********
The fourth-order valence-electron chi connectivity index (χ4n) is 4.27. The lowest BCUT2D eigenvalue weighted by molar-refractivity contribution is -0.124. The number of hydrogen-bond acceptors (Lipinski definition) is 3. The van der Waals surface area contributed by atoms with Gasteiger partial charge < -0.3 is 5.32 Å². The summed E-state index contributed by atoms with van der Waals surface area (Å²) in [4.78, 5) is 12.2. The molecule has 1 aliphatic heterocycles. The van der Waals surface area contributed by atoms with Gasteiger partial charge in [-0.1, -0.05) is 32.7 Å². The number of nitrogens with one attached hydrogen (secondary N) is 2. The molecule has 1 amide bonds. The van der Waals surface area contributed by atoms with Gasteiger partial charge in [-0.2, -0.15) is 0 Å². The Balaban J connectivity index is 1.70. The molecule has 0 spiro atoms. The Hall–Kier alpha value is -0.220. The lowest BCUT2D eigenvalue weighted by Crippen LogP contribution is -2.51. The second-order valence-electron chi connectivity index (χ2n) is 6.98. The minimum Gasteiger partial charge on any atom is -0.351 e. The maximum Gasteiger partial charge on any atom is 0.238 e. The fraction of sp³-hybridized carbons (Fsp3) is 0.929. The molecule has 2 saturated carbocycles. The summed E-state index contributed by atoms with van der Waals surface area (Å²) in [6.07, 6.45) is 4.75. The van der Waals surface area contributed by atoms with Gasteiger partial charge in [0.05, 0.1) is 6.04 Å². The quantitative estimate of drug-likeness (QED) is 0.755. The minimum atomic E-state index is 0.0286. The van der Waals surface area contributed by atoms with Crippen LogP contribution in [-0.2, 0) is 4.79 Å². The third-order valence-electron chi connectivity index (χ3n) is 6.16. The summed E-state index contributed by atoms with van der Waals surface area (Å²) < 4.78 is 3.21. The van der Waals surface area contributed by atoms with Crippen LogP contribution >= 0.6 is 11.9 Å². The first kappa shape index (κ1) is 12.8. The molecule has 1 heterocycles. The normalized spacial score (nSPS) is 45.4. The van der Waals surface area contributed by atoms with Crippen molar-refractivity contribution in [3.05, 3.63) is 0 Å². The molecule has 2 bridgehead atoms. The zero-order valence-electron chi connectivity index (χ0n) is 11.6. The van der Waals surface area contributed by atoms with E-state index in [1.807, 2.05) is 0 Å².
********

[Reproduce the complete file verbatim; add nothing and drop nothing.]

The fourth-order valence-electron chi connectivity index (χ4n) is 4.27. The lowest BCUT2D eigenvalue weighted by molar-refractivity contribution is -0.124. The number of hydrogen-bond acceptors (Lipinski definition) is 3. The van der Waals surface area contributed by atoms with Gasteiger partial charge < -0.3 is 5.32 Å². The summed E-state index contributed by atoms with van der Waals surface area (Å²) in [4.78, 5) is 12.2. The molecule has 1 aliphatic heterocycles. The van der Waals surface area contributed by atoms with Gasteiger partial charge in [-0.1, -0.05) is 32.7 Å². The number of nitrogens with one attached hydrogen (secondary N) is 2. The molecule has 1 amide bonds. The van der Waals surface area contributed by atoms with Gasteiger partial charge in [-0.2, -0.15) is 0 Å². The Balaban J connectivity index is 1.70. The molecule has 0 spiro atoms. The Hall–Kier alpha value is -0.220. The lowest BCUT2D eigenvalue weighted by Crippen LogP contribution is -2.51. The second-order valence-electron chi connectivity index (χ2n) is 6.98. The minimum Gasteiger partial charge on any atom is -0.351 e. The maximum Gasteiger partial charge on any atom is 0.238 e. The fraction of sp³-hybridized carbons (Fsp3) is 0.929. The molecule has 2 saturated carbocycles. The summed E-state index contributed by atoms with van der Waals surface area (Å²) in [6.07, 6.45) is 4.75. The van der Waals surface area contributed by atoms with Gasteiger partial charge in [0.05, 0.1) is 6.04 Å². The quantitative estimate of drug-likeness (QED) is 0.755. The minimum atomic E-state index is 0.0286. The van der Waals surface area contributed by atoms with Crippen LogP contribution in [-0.2, 0) is 4.79 Å². The third-order valence-electron chi connectivity index (χ3n) is 6.16. The summed E-state index contributed by atoms with van der Waals surface area (Å²) < 4.78 is 3.21. The van der Waals surface area contributed by atoms with Crippen LogP contribution >= 0.6 is 11.9 Å². The first kappa shape index (κ1) is 12.8. The molecule has 1 heterocycles. The normalized spacial score (nSPS) is 45.4. The van der Waals surface area contributed by atoms with Crippen molar-refractivity contribution in [3.05, 3.63) is 0 Å². The molecule has 2 bridgehead atoms. The zero-order valence-electron chi connectivity index (χ0n) is 11.6. The van der Waals surface area contributed by atoms with E-state index in [1.807, 2.05) is 0 Å².